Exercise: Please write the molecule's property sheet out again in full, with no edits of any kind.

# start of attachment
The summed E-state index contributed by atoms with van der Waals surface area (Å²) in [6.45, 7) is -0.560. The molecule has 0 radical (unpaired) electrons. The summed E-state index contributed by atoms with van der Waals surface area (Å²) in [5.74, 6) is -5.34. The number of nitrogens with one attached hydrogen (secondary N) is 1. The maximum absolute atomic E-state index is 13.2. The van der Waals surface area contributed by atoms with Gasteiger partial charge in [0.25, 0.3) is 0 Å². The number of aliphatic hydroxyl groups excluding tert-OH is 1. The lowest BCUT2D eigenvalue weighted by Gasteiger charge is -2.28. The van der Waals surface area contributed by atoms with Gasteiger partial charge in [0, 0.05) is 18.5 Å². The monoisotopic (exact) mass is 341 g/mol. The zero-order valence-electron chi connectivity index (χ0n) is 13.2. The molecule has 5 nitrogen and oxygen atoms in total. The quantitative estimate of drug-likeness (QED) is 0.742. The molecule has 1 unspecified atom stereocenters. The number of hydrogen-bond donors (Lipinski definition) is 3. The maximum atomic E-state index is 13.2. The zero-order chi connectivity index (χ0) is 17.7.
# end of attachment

The summed E-state index contributed by atoms with van der Waals surface area (Å²) in [6.45, 7) is -0.560. The molecule has 0 radical (unpaired) electrons. The summed E-state index contributed by atoms with van der Waals surface area (Å²) in [5.74, 6) is -5.34. The number of nitrogens with one attached hydrogen (secondary N) is 1. The maximum absolute atomic E-state index is 13.2. The van der Waals surface area contributed by atoms with Gasteiger partial charge in [0.25, 0.3) is 0 Å². The number of aliphatic hydroxyl groups excluding tert-OH is 1. The lowest BCUT2D eigenvalue weighted by Gasteiger charge is -2.28. The van der Waals surface area contributed by atoms with Gasteiger partial charge in [0, 0.05) is 18.5 Å². The monoisotopic (exact) mass is 341 g/mol. The zero-order valence-electron chi connectivity index (χ0n) is 13.2. The molecule has 5 nitrogen and oxygen atoms in total. The quantitative estimate of drug-likeness (QED) is 0.742. The molecule has 1 unspecified atom stereocenters. The number of hydrogen-bond donors (Lipinski definition) is 3. The maximum atomic E-state index is 13.2. The zero-order chi connectivity index (χ0) is 17.7.